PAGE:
Another friend of mine is a lifeguard in San Diego. She started a jewelry company in college and people love it, but she doesn’t see the opportunity. I beg her to focus on her business over her job. Here’s why:
1. She is young – No family, no rent, no overhead
2. She has customers – Lots of customers! Stores want to carry her products and the products sell. I am jealous. Everyone in business would kill for this problem. Give your customers what they want! If they want to buy, you sell!
3. It’s scalable – At her “job” she is stuck making an hourly wage. No matter what, she can only make that wage. Her jewelry income is theoretically unlimited: if she markets herself more she could get into big stores and create a million dollar company very quickly. Look at what Sara Blakely did with Spanx or what Charlie Chanaratsopon did with his concept Charming Charlie. Why not you? Why not her?
4. It’s dependable – She won’t fire herself
5. It creates value – It brings pleasure to lots of people and I personally love it
6. It’s valuable – If she stuck with it she could sell the company in a couple years for a lot of money and never have to work again. Then she could go surf in Fiji and be a lifeguard for fun rather than as a slave
7. It’s a real education – she’ll learn more about building something than school can teach; she could skip school
When you are in college it’s a great time to start a business. You have facilities, a customer demographic, time to experiment, and limited overhead.
How To Hack College Rule #5: limit your expenses. This includes tuition, but also rent and other living expenses. With my little company I was paying rent with enough left to eat at Tipu’s Tiger and drink Chai Lattes at Second Thoughts a few times each week. I bought a VW bus with summer job money (before I knew enough to go to school year round) for about $3,500 and had no car payments. I traveled and lived in it on weekends so I didn’t have any camp site fees or hotel fees and my friends LOVED traveling all over the West Coast in my house on wheels (it had red chili pepper lights inside; we looked like a glowing red spaceship zooming down the highway). I was going through college fast, earning money, learning valuable business skills, and still having fun.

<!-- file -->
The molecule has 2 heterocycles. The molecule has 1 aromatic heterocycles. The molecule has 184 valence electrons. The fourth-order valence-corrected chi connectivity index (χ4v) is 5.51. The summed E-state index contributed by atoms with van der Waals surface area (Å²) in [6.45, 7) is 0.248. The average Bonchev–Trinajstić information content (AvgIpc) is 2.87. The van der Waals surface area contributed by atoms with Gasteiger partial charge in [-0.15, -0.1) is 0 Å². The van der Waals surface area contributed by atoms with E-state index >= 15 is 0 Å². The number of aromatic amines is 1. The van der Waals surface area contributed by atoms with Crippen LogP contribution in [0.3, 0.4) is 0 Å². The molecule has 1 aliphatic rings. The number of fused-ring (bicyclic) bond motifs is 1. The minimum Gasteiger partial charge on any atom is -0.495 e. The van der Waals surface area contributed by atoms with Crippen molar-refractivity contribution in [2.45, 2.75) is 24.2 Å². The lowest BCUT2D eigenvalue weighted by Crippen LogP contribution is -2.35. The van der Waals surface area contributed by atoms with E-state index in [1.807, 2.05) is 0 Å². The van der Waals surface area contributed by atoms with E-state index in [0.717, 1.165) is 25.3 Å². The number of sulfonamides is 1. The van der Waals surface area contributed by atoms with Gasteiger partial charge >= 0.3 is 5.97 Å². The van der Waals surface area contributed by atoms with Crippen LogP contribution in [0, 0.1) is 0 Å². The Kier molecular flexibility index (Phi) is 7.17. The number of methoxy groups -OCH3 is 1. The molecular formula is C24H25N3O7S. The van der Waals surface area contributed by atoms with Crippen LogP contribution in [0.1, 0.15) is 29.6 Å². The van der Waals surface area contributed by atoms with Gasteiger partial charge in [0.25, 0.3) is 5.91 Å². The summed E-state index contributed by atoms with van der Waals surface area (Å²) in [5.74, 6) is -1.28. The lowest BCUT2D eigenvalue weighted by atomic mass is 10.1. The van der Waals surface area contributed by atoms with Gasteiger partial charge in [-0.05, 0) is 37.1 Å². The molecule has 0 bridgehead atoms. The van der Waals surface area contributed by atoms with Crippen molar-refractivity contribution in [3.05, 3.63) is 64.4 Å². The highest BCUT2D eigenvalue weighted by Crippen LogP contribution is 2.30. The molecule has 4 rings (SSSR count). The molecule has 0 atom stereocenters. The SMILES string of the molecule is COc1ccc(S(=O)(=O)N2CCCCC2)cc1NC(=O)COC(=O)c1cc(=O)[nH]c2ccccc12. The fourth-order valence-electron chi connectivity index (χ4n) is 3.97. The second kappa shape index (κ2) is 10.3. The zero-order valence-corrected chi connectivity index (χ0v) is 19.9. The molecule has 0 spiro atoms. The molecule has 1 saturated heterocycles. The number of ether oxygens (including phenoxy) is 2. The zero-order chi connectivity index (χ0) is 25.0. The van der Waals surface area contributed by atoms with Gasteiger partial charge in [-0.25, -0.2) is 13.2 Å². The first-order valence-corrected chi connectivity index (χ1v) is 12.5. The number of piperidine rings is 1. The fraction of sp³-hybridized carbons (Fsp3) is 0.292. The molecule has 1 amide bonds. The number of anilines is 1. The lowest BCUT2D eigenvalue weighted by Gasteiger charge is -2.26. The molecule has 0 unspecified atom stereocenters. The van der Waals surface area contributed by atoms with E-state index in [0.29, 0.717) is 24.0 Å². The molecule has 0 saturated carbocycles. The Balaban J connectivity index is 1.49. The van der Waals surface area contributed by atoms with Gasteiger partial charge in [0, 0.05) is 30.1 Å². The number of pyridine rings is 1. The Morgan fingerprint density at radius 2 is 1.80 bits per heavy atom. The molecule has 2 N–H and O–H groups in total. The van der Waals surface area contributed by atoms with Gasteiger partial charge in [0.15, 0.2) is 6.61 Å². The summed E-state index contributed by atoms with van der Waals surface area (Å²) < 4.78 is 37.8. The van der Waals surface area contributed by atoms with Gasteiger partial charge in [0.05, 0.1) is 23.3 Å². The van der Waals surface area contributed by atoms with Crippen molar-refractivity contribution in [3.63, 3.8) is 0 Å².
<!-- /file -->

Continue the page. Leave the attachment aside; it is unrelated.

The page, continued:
Thiel’s definition is that secrets are about value – something you know that others don’t see, but can help a lot of people. His interest as an investor is of course to create a return on the secrets of the founders he invests in.
The secrets I’ve shared with you follow Peter’s model:
A. you save a ton of money – reduce risk
B. they help you make a ton of money in the future – increase return
C. they are non-obvious – limited visibility
D. improves the economy – the more people that follow this advice, the better our economy becomes
E. long-term value – it creates value that compounds returns over time
F. it’s scalable – anyone can do this if they want
After I did this my younger sister used the same secrets and finished college faster than me. Today, she is a very successful litigation lawyer in Maryland.
If you compress your college career into fewer years, start at the least expensive school and transfer, study a trade, be entrepreneurial, and limit your expenses, you will save at least $50,000. You will graduate with more job opportunities and more years of income. You could probably make $100-$200K additional income in those extra years.
We haven’t even touched on fellowships, scholarships or other hacks that reduce the amount you would pay to your college.
In the meantime, what would you do with $50,000 extra, or more, in your life? Before you go to college, you should think about this. If you follow this advice I’d love to have dinner and hear your story. I’ll even pick up the dinner tab.